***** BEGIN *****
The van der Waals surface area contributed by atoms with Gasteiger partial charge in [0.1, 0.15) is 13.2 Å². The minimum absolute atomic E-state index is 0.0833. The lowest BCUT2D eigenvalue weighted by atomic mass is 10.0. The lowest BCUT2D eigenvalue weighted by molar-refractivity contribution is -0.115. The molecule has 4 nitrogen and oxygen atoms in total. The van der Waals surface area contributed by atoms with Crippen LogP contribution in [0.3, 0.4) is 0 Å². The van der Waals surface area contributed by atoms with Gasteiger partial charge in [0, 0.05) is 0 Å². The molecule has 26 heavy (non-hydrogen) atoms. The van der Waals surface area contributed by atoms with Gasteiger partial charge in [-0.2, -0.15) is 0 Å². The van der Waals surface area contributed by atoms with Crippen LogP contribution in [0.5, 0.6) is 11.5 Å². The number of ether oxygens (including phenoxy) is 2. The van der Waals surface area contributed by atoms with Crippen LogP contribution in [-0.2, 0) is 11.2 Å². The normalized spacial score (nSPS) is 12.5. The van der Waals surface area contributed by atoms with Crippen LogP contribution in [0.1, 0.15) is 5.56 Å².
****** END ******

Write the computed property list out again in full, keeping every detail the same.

The van der Waals surface area contributed by atoms with Gasteiger partial charge in [0.1, 0.15) is 13.2 Å². The minimum absolute atomic E-state index is 0.0833. The lowest BCUT2D eigenvalue weighted by atomic mass is 10.0. The lowest BCUT2D eigenvalue weighted by molar-refractivity contribution is -0.115. The molecule has 4 nitrogen and oxygen atoms in total. The van der Waals surface area contributed by atoms with Crippen LogP contribution in [0.3, 0.4) is 0 Å². The van der Waals surface area contributed by atoms with Gasteiger partial charge in [0, 0.05) is 0 Å². The molecule has 26 heavy (non-hydrogen) atoms. The van der Waals surface area contributed by atoms with Gasteiger partial charge in [-0.2, -0.15) is 0 Å². The van der Waals surface area contributed by atoms with Crippen LogP contribution in [0.5, 0.6) is 11.5 Å². The number of ether oxygens (including phenoxy) is 2. The van der Waals surface area contributed by atoms with Crippen LogP contribution in [-0.2, 0) is 11.2 Å². The normalized spacial score (nSPS) is 12.5. The van der Waals surface area contributed by atoms with Crippen LogP contribution in [0.1, 0.15) is 5.56 Å².